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Unit 0.3.2 Best algorithms of the 20th century

An article published in SIAM News, a publication of the Society for Industrial and Applied Mathermatics, lists the ten most important algorithms of the 20th century [10]:

  1. 1946: John von Neumann, Stan Ulam, and Nick Metropolis, all at the Los Alamos Scientific Laboratory, cook up the Metropolis algorithm, also known as the Monte Carlo method.

  2. 1947: George Dantzig, at the RAND Corporation, creates the simplex method for linear programming.

  3. 1950: Magnus Hestenes, Eduard Stiefel, and Cornelius Lanczos, all from the Institute for Numerical Analysisat the National Bureau of Standards, initiate the development of Krylov subspace iteration methods.

  4. 1951: Alston Householder of Oak Ridge National Laboratory formalizes the decompositional approach to matrix computations.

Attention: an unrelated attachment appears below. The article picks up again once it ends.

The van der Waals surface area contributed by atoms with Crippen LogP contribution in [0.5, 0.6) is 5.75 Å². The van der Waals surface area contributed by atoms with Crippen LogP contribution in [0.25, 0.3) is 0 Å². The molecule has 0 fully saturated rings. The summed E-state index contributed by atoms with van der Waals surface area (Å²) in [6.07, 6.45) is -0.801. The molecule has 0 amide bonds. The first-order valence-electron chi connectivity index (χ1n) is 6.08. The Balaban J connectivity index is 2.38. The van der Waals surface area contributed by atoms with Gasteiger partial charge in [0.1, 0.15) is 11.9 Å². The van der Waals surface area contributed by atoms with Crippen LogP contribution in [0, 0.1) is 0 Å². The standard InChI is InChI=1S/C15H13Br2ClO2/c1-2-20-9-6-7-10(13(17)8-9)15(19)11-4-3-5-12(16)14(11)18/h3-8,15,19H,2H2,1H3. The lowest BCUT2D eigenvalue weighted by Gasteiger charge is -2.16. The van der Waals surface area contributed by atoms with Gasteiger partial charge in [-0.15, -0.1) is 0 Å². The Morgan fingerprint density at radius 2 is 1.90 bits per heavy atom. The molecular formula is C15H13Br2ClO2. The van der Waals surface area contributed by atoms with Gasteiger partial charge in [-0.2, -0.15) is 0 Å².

5. 1957: John Backus leads a team at IBM in developing the Fortran optimizing compiler.

  6. 1959–61: J.G.F. Francis of Ferranti Ltd., London, finds a stable method for computing eigenvalues, known as the QR algorithm.

  7. 1962: Tony Hoare of Elliott Brothers, Ltd., London, presents Quicksort.

  8. 1965: James Cooley of the IBM T.J. Watson Research Center and John Tukey of PrincetonUniversity and AT&T Bell Laboratories unveil the fast Fourier transform.

  9. 1977: Helaman Ferguson and Rodney Forcade of Brigham Young University advance an integer relation detection algorithm.

  10. 1987: Leslie Greengard and Vladimir Rokhlin of Yale University invent the fast multipole algorithm.

Of these, we will explicitly cover three: the decomposition method to matrix computations, Krylov subspace methods, and the QR algorithm. Although not explicitly covered, your understanding of numerical linear algebra will also be a first step towards understanding some of the other numerical algorithms listed.